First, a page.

During the final years of the nineteenth century, William Orme Foster contracted the company. At the end of the century just the Shut End and Stourbridge industries remained active, although the furnaces at Shut End had closed in the 1890s.[16]

On William Orme's death on 29 September 1899, his son, William Henry Foster, inherited John Bradley & Co.

Final yearsEdit

The Shut End collieries were sold to H.S. Pitt & Company in 1913. The collieries were worked using the railway network built by John Bradley & Co until around 1937. The land now forms part of the Pensnett Trading Estate.

In 1919 the Stourbridge Iron Works were sold to a company owned by Edward J. Taylor,[18] which ran the business under the name John Bradley & Co. (Stourbridge) Ltd. In the interwar period, N. Hingley & Sons Ltd acquired John Bradley & Co. (Stourbridge) Ltd but it still continued to trade under that name until 1963. The company was finally wound up in 1966 [19] although the Stourbridge Ironworks continued as a rolling mill within the F.H. Lloyd Group until 1982.[20] One of the last firms to operate on the site was Sidney Smith & Sons (Stourbridge) Ltd.[14] The works became derelict by 2005.[20] The main surviving building on the site is the New Foundry of 1821, originally built for the Foster, Rastrick and Company partnership but part of John Bradley & Co. after 1831. This building has been converted into a medical centre known as Lion Health.[21]


  1. ^ "John Bradley and Co". Retrieved 2016-11-16.
  2. ^ "FOSTER, James (1786-1853), of Coton Hall, nr. Stourbridge, Worcs. | History of Parliament Online". Retrieved 2016-11-16.
  3. ^ Cockeram, Tom (1989). Paul Collins (ed.). Stourbridge and its Historic Locomotives. Dudley, UK: Dudley Leisure Services. pp. 8–18. ISBN 0900911255.
  4. ^ Peacock, Roy (2006). Roy Peacock (ed.). James Foster of Stourbridge. Black Country Society. pp. 14–22. ISBN 0904015785.
  5. ^ "Thinktank Birmingham Science Museum". Automuseums. Retrieved 7 March 2015.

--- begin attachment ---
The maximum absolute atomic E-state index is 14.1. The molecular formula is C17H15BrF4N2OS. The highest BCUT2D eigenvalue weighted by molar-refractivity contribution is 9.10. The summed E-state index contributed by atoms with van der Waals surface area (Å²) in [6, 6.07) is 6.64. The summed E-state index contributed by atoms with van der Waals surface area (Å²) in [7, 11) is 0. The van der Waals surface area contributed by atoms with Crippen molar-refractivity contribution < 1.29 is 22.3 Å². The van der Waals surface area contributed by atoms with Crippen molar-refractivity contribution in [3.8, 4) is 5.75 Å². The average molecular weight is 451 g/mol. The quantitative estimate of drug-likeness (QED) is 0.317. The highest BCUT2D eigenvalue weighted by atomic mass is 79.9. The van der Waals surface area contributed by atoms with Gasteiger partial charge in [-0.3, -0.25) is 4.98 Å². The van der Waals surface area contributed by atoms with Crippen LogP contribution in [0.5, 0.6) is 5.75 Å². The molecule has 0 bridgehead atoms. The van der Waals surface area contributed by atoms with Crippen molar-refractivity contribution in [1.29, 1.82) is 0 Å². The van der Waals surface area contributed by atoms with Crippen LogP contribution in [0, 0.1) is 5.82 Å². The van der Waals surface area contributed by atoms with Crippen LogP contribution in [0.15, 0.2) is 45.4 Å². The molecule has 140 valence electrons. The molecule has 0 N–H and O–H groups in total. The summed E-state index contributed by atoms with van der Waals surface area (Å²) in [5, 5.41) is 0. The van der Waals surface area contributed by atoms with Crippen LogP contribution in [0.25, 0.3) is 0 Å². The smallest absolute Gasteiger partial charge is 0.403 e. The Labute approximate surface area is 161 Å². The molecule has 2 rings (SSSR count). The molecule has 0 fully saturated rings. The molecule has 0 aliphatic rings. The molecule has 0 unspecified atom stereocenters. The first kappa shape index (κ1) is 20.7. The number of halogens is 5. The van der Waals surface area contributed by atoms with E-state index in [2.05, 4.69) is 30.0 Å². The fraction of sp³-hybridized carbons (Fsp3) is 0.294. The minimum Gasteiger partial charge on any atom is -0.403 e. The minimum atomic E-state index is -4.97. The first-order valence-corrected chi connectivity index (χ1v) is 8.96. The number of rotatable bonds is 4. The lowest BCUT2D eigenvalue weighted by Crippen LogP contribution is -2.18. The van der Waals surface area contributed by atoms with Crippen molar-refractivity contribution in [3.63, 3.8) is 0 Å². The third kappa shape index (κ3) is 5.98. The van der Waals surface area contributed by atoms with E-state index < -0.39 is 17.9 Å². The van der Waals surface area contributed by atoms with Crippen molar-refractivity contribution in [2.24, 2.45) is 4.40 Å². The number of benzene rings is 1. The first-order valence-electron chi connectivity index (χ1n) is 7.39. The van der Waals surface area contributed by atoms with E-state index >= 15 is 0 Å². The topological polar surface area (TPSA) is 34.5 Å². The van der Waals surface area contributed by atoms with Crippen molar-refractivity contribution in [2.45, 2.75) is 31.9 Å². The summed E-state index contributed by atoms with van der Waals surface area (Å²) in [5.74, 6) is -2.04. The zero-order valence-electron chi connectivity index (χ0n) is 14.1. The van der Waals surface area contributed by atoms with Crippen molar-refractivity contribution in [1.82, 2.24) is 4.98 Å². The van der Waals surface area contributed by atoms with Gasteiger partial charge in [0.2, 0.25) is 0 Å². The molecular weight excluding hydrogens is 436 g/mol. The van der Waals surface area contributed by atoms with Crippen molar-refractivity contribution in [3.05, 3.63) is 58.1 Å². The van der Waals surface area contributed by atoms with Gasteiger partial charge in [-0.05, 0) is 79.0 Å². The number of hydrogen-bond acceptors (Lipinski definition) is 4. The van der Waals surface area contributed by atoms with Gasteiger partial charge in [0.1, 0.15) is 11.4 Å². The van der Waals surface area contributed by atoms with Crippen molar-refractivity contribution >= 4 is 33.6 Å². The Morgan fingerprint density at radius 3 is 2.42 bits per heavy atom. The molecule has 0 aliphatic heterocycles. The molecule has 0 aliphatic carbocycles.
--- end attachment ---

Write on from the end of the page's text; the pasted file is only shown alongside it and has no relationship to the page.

6. ^ a b Gale, W.K.V. (1975). A History of the Pensnett Railway. Cambridge: Goose and Son. ISBN 0900404280.
  7. ^ Scott, William (1832). Stourbridge and Its Vicinity. J. Heming. p. 109.
  8. ^ Pigot and Co.'s National Commercial Directory. London: Pigot and Co. 1835. pp. 637–638.
  9. ^ Pigot and Co.'s National Commercial Directory. London: Pigot and Co. 1835. p. 658.
  10. ^ a b "No. 19375". The London Gazette. 19 April 1836. p. 709.
  11. ^ Peacock, Roy (2006). Roy Peacock (ed.). James Foster of Stourbridge. Black Country Society. pp. 32–39. ISBN 0904015785.
  12. ^ Langford, J. Ian (1974). Towpath Guide No.3: Stourbridge Canal. Birmingham: Lapal Publications. pp. 33–38. ISBN 0900404221.
  13. ^ Midland Mining Commission: First Report: South Staffordshire (Vol XIII of Reports from Commissioners). London: Her Majesty's Stationery Office. 1843. p. 69.
  14. ^ a b c d e Cockeram, Tom (1989). Paul Collins (ed.). Stourbridge and its Historic Locomotives. Dudley, UK: Dudley Leisure Services. pp. 19–29. ISBN 0900911255.
  15. ^ Nicolle, Dorothy (2002). Stourbridge: Living Memories. Salisbury, Wiltshire: Frith Book Company Ltd. p. 23. ISBN 1859375308.
  16. ^ a b Industrial Railway Society (1992). Ray Shill (ed.). Industrial Locomotives of the West Midlands. London: Industrial Railway Society. pp. 66–67. ISBN 0901096709.
  17. ^ Cockeram, Tom (1989). Paul Collins (ed.). Stourbridge and its Historic Locomotives. Dudley, UK: Dudley Leisure Services. p. 26. ISBN 0900911255.
  18. ^ "Black Country History". Retrieved 2016-11-12.
  19. ^ "JOHN BRADLEY & COMPANY (STOURBRIDGE) LTD". Black Country History. Retrieved 15 April 2016.
  20. ^ a b Peacock, Roy (2006). Roy Peacock (ed.). James Foster of Stourbridge. Black Country Society. pp. 49–50. ISBN 0904015785.
  21. ^ "Lion Health". Lion Health. Retrieved 28 April 2016.